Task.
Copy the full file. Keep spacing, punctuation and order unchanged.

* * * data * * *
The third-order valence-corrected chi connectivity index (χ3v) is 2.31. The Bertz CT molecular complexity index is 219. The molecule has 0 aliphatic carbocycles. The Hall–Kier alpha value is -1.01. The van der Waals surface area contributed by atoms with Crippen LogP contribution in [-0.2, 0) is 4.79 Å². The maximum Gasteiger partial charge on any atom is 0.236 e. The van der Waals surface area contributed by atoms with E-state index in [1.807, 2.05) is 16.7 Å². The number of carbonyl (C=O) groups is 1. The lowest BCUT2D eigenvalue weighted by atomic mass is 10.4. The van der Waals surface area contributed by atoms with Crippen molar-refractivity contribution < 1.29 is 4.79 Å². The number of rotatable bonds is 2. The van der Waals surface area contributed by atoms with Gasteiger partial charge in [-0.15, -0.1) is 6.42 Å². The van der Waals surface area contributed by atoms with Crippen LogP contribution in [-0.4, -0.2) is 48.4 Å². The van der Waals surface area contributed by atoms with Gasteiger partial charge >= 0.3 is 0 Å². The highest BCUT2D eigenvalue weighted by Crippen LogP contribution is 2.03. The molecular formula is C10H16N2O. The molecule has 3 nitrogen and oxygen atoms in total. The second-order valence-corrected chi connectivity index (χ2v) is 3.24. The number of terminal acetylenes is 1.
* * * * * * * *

The third-order valence-corrected chi connectivity index (χ3v) is 2.31. The Bertz CT molecular complexity index is 219. The molecule has 0 aliphatic carbocycles. The Hall–Kier alpha value is -1.01. The van der Waals surface area contributed by atoms with Crippen LogP contribution in [-0.2, 0) is 4.79 Å². The maximum Gasteiger partial charge on any atom is 0.236 e. The van der Waals surface area contributed by atoms with E-state index in [1.807, 2.05) is 16.7 Å². The number of carbonyl (C=O) groups is 1. The lowest BCUT2D eigenvalue weighted by atomic mass is 10.4. The van der Waals surface area contributed by atoms with Crippen molar-refractivity contribution < 1.29 is 4.79 Å². The number of rotatable bonds is 2. The van der Waals surface area contributed by atoms with Gasteiger partial charge in [-0.15, -0.1) is 6.42 Å². The van der Waals surface area contributed by atoms with Crippen LogP contribution in [-0.4, -0.2) is 48.4 Å². The van der Waals surface area contributed by atoms with Gasteiger partial charge >= 0.3 is 0 Å². The highest BCUT2D eigenvalue weighted by Crippen LogP contribution is 2.03. The molecular formula is C10H16N2O. The molecule has 3 nitrogen and oxygen atoms in total. The second-order valence-corrected chi connectivity index (χ2v) is 3.24. The number of terminal acetylenes is 1.